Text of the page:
Sending astronauts into space is complex and risky. This activity will help students evaluate the pros and cons of piloted and unpiloted space missions by simulating four different types of space exploration.
We require a lot of resources (air, water, food) and maintenance (rest, exercise) to keep us alive and healthy. Weightlessness means that our muscles and bones will deteriorate in space. Exposure to radiation poses health risks to us as well. Despite these challenges, there have been more than 500 humans in space—20 of whom have gone as far as the moon and 12 of whom have walked on the moon’s surface.
Unmanned space missions send technology into space instead of humans. Although developing the technology might be costly, once it’s launched, a satellite or a probe doesn’t need food and water to keep it working. For example, the Hubble Space Telescope (a satellite which orbits the Earth) was launched in 1990 and still continues to send us images and data of things we could not detect from inside of the Earth’s atmosphere. Rovers spend long periods of time exploring the lunar and Martian surface, sending back data we can safely examine from Earth.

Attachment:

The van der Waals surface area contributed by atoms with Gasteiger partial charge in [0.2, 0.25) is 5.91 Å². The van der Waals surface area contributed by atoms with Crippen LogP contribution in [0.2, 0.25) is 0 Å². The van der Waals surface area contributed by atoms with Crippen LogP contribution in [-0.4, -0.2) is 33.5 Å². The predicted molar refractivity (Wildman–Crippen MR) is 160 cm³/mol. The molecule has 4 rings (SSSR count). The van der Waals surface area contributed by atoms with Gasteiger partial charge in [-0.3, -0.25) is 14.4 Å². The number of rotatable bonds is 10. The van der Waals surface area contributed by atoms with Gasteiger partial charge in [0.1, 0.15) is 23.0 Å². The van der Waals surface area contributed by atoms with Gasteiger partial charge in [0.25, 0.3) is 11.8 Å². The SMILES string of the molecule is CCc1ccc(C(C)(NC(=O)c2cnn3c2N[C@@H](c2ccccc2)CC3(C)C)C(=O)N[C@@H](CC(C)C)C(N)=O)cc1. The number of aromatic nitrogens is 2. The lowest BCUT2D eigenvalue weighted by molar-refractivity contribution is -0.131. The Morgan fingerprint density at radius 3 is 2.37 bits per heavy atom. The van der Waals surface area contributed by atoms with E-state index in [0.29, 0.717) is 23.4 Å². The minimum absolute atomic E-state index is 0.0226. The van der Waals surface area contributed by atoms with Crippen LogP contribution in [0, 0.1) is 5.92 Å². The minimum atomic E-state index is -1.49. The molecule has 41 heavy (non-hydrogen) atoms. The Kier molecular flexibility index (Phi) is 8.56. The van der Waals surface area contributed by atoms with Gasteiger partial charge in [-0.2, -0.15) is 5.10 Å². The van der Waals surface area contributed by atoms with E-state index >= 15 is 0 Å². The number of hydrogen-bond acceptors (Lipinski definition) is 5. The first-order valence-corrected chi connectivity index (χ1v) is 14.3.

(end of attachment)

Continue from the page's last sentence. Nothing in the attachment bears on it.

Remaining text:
We can give our technology a one-way ticket, too. Probes are spacecraft we send towards planets, asteroids and comets, without expecting them to come home again. They send us information from places that are too far for humans to travel and places where humans could not survive.